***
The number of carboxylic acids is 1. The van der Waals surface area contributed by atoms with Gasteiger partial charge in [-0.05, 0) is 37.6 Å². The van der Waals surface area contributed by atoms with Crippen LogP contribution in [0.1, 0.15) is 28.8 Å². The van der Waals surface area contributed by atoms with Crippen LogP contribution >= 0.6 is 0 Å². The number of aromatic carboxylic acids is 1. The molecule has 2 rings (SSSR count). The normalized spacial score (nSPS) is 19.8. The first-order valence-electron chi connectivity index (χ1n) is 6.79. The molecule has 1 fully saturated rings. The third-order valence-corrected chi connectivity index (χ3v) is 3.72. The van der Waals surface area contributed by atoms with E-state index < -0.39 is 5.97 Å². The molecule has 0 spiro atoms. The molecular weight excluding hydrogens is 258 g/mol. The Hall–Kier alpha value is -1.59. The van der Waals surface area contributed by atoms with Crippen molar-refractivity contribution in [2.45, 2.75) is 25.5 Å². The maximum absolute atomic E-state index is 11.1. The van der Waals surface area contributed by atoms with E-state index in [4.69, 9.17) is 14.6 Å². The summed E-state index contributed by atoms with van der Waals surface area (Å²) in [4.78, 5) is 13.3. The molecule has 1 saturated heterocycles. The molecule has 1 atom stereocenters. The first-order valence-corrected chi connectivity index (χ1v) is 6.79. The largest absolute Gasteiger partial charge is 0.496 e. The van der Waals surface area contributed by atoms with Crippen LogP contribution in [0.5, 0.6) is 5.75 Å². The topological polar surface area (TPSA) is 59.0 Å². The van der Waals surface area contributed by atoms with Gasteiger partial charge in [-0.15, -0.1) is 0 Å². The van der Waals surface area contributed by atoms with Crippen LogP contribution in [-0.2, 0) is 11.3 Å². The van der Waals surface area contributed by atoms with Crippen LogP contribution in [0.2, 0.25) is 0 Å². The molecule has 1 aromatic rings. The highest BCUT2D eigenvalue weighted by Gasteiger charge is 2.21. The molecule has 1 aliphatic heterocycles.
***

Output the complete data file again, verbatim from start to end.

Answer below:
The number of carboxylic acids is 1. The van der Waals surface area contributed by atoms with Gasteiger partial charge in [-0.05, 0) is 37.6 Å². The van der Waals surface area contributed by atoms with Crippen LogP contribution in [0.1, 0.15) is 28.8 Å². The van der Waals surface area contributed by atoms with Crippen LogP contribution >= 0.6 is 0 Å². The number of aromatic carboxylic acids is 1. The molecule has 2 rings (SSSR count). The normalized spacial score (nSPS) is 19.8. The first-order valence-electron chi connectivity index (χ1n) is 6.79. The molecule has 1 fully saturated rings. The third-order valence-corrected chi connectivity index (χ3v) is 3.72. The van der Waals surface area contributed by atoms with E-state index < -0.39 is 5.97 Å². The molecule has 0 spiro atoms. The molecular weight excluding hydrogens is 258 g/mol. The Hall–Kier alpha value is -1.59. The van der Waals surface area contributed by atoms with Crippen molar-refractivity contribution in [2.45, 2.75) is 25.5 Å². The maximum absolute atomic E-state index is 11.1. The van der Waals surface area contributed by atoms with E-state index in [4.69, 9.17) is 14.6 Å². The summed E-state index contributed by atoms with van der Waals surface area (Å²) in [4.78, 5) is 13.3. The molecule has 1 saturated heterocycles. The molecule has 1 atom stereocenters. The first-order valence-corrected chi connectivity index (χ1v) is 6.79. The largest absolute Gasteiger partial charge is 0.496 e. The van der Waals surface area contributed by atoms with Crippen LogP contribution in [0.5, 0.6) is 5.75 Å². The topological polar surface area (TPSA) is 59.0 Å². The van der Waals surface area contributed by atoms with Gasteiger partial charge in [-0.15, -0.1) is 0 Å². The van der Waals surface area contributed by atoms with Crippen LogP contribution in [-0.2, 0) is 11.3 Å². The van der Waals surface area contributed by atoms with Crippen LogP contribution in [0.2, 0.25) is 0 Å². The molecule has 1 aromatic rings. The highest BCUT2D eigenvalue weighted by Gasteiger charge is 2.21. The molecule has 1 aliphatic heterocycles.